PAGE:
Dadventure

On Pint-Sized Artists in the Presence of Masterpieces

Those are not the Teenage Ninja Turtles listed on the building... Cantrary to what you may have heard...

Those are not the Teenage Ninja Turtles listed on the building… Cantrary to what you may have heard…

It is no secret about me, that I love art. I am not a great artist… never will be, but that is the great thing about art… you can just be an appreciator, and that is how this #Dadventure began…

One of the great things about homeschooling is we get to have adventures that supplement what the kids are learning about. Recently in their art class co-op group the boys were studying some famous artists among those they studied were Vincent van Gogh and Alexander Calder who have works on display in Chicago. We have had some pretty fun talks around the dinner table and elsewhere about art, artists, and what each boy likes etc… and at some point I must have mentioned that we would take them downtown to see the The Art Institute of Chicago (@artinstitutechi), and they could use their sketchbooks to make some art there.

Last week as we were making out our family schedule we were reminded of that promise and it just so happened that we had a free Saturday so we made it official. Bright and early (okay not so bright and early) we packed some snacks and art supplies and made our way to a local gluten free cafe for a pancake brunch before hopping the train into the city.

I love firsts, and having a chance to be with my kids as they explored an art museum for the first time was exciting. It is so fascinating to see what their little minds gravitate to and what inspires them. After about an hour there we walked into the Asian art gallery and the boys saw Five-Story Buddhist Pagodaa Buddhist pagoda and were inspired to create. After finding a nearby bench we broke out their art supplies and let them have at it.

The boys inspired make some sketches in their sketchbooks.

The boys inspired make some sketches in their sketchbooks.

Armed with sketchbooks pencils and crayons they set off for about 15-20 minutes making their own art. They were so proud of what they had done they each took a minute to share their creations with the security guard in the room who was gracious and patient enough to hear them out and give them praise for their efforts.

Next we made our way through the ancient Greek and Roman art, which was especially fun with the boys as we have been ready the Percy Jackson books together. They actually got to see a golden drachma and many of the Gods and Heroes we’ve read about depicted in works of art. There was also a really great map of the ancient world on the wall, and my wife showed them a bunch of the places that they have been studying in their social studies lessons and where they are in relationship to the world as they know it today.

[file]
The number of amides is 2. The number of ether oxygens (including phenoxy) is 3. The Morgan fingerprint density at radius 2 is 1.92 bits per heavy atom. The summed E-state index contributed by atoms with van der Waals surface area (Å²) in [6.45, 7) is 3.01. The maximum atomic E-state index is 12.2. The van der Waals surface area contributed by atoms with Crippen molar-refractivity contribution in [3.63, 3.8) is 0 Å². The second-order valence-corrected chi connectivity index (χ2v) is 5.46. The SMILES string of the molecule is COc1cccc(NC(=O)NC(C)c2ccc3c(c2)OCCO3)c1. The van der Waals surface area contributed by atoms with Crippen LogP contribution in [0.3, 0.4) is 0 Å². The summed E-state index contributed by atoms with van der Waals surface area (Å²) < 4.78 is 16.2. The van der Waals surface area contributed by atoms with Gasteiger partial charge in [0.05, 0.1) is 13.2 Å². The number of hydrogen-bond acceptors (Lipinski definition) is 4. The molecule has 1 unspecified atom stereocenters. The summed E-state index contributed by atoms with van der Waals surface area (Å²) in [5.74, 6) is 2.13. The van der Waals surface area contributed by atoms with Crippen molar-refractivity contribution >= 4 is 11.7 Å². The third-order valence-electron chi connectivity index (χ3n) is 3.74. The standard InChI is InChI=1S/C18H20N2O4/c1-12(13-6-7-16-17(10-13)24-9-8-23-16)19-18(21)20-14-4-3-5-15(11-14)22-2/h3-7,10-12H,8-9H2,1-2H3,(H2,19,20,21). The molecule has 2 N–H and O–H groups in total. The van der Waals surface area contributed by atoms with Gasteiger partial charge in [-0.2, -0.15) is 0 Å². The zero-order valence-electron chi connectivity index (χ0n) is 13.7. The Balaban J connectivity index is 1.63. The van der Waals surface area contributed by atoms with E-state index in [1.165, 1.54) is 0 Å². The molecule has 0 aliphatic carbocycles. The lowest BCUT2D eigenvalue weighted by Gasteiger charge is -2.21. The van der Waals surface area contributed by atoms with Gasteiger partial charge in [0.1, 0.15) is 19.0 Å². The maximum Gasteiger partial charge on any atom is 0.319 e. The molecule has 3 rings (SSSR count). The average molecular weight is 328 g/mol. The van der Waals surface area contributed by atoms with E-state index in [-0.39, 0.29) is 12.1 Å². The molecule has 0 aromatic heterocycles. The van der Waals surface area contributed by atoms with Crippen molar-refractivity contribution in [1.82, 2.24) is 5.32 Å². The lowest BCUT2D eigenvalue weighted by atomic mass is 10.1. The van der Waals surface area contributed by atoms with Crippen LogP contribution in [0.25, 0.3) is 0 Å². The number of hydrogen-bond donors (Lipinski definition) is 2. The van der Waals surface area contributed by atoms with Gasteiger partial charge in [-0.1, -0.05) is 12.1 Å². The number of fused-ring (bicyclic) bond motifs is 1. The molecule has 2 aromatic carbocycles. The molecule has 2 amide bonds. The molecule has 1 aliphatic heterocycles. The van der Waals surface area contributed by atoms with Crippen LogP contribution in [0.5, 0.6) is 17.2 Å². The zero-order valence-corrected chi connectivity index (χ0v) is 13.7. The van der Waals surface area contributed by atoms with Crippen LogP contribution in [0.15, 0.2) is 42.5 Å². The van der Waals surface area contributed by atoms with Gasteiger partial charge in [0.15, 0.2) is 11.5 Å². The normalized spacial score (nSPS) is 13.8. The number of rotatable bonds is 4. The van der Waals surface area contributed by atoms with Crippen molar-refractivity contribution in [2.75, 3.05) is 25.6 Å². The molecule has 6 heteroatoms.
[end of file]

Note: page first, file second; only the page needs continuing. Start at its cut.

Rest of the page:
We saw the Chagall windows and the replication of the Chicago Exchange floor. We made some more sketches in the room with the Medieval Armor and weapons. Saw the study for Alexander Calder’s “Flamingo” (We took a picture by it, and the real one which is just down the street from the Institute). IMG_0402[1]Then we wrapped up the day with a stroll through the Impressionist wing. My wife got to see her haystacks, The boys got to see some masterpieces up close, and I was thrilled to see their minds expand as they took in new possibilities. The whole train ride home my 7 yo was either sketching or asking me questions about art and artists. It made me feel good that we have the opportunity to share this with our kids. I love that my kids are learning and being inspired through the adventures that we have as a family. (My high school humanities teacher would be so proud…)

Here is a little gallery from this #Dadventure:

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5 thoughts on “On Pint-Sized Artists in the Presence of Masterpieces

  1. What a great thing to do for your kids. I still remember going to the Museum of Science and Industry with my family. This will stay with your kids forever.

  2. Pingback: Dadventure: Museum of Science & Industry | My Dadventures

  3. Pingback: Dadventure: A Very Green River | My Dadventures

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